By BRIAN BINGAMAN
The name provokes a challenge — “You Can’t Download This!”
After taking in all of the different subgenres of mid-20th century Jewish music, related artwork and sheet music represented in the Temple Judea Museum exhibit, “You Can’t Download This! Record Album Covers and the Musical Stories They Pictured,” you might have to concede that they’re right.
Where is this?
The Temple Judea Museum is at Reform Congregation Keneseth Israel, 8339 Old York Road (southeast corner of Township Line Road), Elkins Park.
How long will it be there?
Through July 30. Hours are 9 a.m. to 5 p.m. weekdays, till 8 p.m. Tuesdays and Fridays; 9 a.m. to 1 p.m. Sundays. Groups welcome by appointment.
What will I find?
A rich representation from the Temple Judea Museum’s collection of record albums and sheet music, including: historic documentary, pop, humor, cantorial, holiday and holy day, klezmer, Hasidic, folk, show tunes, children’s music, classical and more. Of course, there’s a gallery soundtrack so you can listen for yourself. It also includes “Re-imagined: The Art of Record Album Covers — Artists’ View” and “Seeing the World of Women through Early Sheet Music.”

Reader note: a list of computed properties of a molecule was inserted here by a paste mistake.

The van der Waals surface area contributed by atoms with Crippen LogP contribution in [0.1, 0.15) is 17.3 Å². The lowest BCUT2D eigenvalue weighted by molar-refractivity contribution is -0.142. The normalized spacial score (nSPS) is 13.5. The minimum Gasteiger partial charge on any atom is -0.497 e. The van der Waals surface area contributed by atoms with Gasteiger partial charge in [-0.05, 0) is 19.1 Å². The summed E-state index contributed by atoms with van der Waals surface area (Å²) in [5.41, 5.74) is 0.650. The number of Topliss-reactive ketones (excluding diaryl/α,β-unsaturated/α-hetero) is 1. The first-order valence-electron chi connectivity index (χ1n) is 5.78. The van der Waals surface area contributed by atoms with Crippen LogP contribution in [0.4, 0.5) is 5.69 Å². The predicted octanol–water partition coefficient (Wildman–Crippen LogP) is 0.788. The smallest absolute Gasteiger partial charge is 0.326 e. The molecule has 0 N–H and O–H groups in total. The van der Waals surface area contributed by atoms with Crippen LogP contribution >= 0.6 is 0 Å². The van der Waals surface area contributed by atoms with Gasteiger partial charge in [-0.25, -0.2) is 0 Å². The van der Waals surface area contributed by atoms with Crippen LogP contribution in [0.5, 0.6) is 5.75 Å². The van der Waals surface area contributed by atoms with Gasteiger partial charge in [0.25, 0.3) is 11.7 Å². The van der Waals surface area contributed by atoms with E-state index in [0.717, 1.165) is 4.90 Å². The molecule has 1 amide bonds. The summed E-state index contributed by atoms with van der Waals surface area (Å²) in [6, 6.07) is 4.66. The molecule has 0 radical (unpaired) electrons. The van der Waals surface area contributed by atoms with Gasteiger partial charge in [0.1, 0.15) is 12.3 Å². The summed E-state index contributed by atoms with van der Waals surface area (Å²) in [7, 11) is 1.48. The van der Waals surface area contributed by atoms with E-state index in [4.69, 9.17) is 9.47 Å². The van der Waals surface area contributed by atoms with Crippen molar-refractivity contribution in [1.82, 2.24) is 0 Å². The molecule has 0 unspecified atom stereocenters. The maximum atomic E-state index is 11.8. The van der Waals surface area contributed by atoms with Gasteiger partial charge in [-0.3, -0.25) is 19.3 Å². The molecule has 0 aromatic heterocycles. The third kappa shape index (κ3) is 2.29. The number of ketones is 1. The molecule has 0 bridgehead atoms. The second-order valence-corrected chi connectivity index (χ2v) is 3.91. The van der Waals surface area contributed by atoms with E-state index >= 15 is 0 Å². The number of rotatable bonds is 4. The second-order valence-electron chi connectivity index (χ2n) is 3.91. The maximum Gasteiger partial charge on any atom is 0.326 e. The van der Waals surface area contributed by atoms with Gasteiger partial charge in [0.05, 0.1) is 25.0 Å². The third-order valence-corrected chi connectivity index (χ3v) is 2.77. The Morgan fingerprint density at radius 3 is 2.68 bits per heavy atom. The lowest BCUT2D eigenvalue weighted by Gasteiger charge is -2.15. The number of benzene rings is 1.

There will be a special program 10 to 11:45 a.m. June 8, “Record Covers — How They Talk to Us: An Illustrated Musical Tour through the Collection.” The day starts off with a mini-brunch from 10 to 10:30 (cost is $5 for non-members), so it’s OK if you’re running a little late. But you’ll need to RSVP to (215) 887-2027 or TJMuseum@kenesethisrael.org. From 11:10 to 11:45 will be an open mic., where you can share your musical memories and ask questions.
What’s important to know about Jewish records of this time period?
“Hava Nagilah” became such a recognizable tune in the U.S. thanks to Harry Belafonte. Connie Francis also brought Yiddish tunes to mainstream America. Barbara Streisand got her start, as did Mel Brooks. It was a time when a distinct American Jewish cultural identity emerged.
How can I learn more?
Start by calling (215) 887-2027, emailing TJMuseum@kenesethisrael.org or visiting www.kenesethisrael.org/museum.
Follow Brian Bingaman on Twitter @brianbingaman.